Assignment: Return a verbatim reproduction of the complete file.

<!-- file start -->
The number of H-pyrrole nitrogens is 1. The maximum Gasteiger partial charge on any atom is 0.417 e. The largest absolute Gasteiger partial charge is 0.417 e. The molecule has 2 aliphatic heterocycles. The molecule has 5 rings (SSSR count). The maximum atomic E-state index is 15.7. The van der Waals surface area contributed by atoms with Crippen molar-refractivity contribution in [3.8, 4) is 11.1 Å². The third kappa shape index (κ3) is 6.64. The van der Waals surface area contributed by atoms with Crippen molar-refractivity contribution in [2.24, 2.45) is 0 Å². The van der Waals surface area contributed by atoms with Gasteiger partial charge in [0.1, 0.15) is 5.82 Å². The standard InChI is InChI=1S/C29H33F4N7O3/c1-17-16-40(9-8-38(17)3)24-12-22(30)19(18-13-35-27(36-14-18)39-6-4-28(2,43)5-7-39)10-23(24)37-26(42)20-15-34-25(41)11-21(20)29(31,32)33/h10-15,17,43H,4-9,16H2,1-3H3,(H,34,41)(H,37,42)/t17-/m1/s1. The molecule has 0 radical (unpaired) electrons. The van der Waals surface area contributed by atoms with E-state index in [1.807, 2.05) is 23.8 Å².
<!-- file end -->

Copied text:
The number of H-pyrrole nitrogens is 1. The maximum Gasteiger partial charge on any atom is 0.417 e. The largest absolute Gasteiger partial charge is 0.417 e. The molecule has 2 aliphatic heterocycles. The molecule has 5 rings (SSSR count). The maximum atomic E-state index is 15.7. The van der Waals surface area contributed by atoms with Crippen molar-refractivity contribution in [3.8, 4) is 11.1 Å². The third kappa shape index (κ3) is 6.64. The van der Waals surface area contributed by atoms with Crippen molar-refractivity contribution in [2.24, 2.45) is 0 Å². The van der Waals surface area contributed by atoms with Gasteiger partial charge in [0.1, 0.15) is 5.82 Å². The standard InChI is InChI=1S/C29H33F4N7O3/c1-17-16-40(9-8-38(17)3)24-12-22(30)19(18-13-35-27(36-14-18)39-6-4-28(2,43)5-7-39)10-23(24)37-26(42)20-15-34-25(41)11-21(20)29(31,32)33/h10-15,17,43H,4-9,16H2,1-3H3,(H,34,41)(H,37,42)/t17-/m1/s1. The molecule has 0 radical (unpaired) electrons. The van der Waals surface area contributed by atoms with E-state index in [1.807, 2.05) is 23.8 Å².